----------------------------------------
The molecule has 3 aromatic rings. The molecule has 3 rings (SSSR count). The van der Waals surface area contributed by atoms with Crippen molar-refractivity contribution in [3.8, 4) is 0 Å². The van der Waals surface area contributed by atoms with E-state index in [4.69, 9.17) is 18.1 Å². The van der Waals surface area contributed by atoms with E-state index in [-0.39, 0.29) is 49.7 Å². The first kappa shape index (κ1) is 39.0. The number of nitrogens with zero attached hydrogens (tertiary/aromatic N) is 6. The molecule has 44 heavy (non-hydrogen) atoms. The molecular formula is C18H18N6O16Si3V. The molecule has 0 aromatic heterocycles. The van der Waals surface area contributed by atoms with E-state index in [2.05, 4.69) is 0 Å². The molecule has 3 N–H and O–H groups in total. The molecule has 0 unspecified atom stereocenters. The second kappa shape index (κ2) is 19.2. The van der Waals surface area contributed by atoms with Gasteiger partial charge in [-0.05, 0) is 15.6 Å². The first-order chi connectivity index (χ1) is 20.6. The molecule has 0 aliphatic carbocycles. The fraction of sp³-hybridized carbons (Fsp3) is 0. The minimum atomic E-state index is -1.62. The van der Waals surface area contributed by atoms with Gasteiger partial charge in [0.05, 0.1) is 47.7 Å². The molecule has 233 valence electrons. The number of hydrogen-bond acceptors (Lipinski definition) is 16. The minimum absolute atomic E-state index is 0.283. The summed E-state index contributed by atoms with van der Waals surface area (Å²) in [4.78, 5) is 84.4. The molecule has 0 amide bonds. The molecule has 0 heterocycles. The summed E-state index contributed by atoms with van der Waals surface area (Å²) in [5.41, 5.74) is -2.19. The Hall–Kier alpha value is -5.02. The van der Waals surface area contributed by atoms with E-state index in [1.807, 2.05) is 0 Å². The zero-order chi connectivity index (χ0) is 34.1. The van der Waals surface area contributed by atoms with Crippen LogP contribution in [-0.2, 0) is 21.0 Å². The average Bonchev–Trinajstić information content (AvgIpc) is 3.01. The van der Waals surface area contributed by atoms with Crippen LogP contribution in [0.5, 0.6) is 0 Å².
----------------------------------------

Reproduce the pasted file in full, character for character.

The molecule has 3 aromatic rings. The molecule has 3 rings (SSSR count). The van der Waals surface area contributed by atoms with Crippen molar-refractivity contribution in [3.8, 4) is 0 Å². The van der Waals surface area contributed by atoms with E-state index in [4.69, 9.17) is 18.1 Å². The van der Waals surface area contributed by atoms with E-state index in [-0.39, 0.29) is 49.7 Å². The first kappa shape index (κ1) is 39.0. The number of nitrogens with zero attached hydrogens (tertiary/aromatic N) is 6. The molecule has 44 heavy (non-hydrogen) atoms. The molecular formula is C18H18N6O16Si3V. The molecule has 0 aromatic heterocycles. The van der Waals surface area contributed by atoms with E-state index in [2.05, 4.69) is 0 Å². The molecule has 3 N–H and O–H groups in total. The molecule has 0 unspecified atom stereocenters. The second kappa shape index (κ2) is 19.2. The van der Waals surface area contributed by atoms with Gasteiger partial charge in [-0.05, 0) is 15.6 Å². The first-order chi connectivity index (χ1) is 20.6. The molecule has 0 aliphatic carbocycles. The fraction of sp³-hybridized carbons (Fsp3) is 0. The minimum atomic E-state index is -1.62. The van der Waals surface area contributed by atoms with Gasteiger partial charge in [0.05, 0.1) is 47.7 Å². The molecule has 233 valence electrons. The number of hydrogen-bond acceptors (Lipinski definition) is 16. The minimum absolute atomic E-state index is 0.283. The summed E-state index contributed by atoms with van der Waals surface area (Å²) in [4.78, 5) is 84.4. The molecule has 0 amide bonds. The molecule has 0 heterocycles. The summed E-state index contributed by atoms with van der Waals surface area (Å²) in [5.41, 5.74) is -2.19. The Hall–Kier alpha value is -5.02. The van der Waals surface area contributed by atoms with E-state index in [1.807, 2.05) is 0 Å². The zero-order chi connectivity index (χ0) is 34.1. The van der Waals surface area contributed by atoms with Crippen LogP contribution in [-0.2, 0) is 21.0 Å². The average Bonchev–Trinajstić information content (AvgIpc) is 3.01. The van der Waals surface area contributed by atoms with Crippen LogP contribution in [0.5, 0.6) is 0 Å².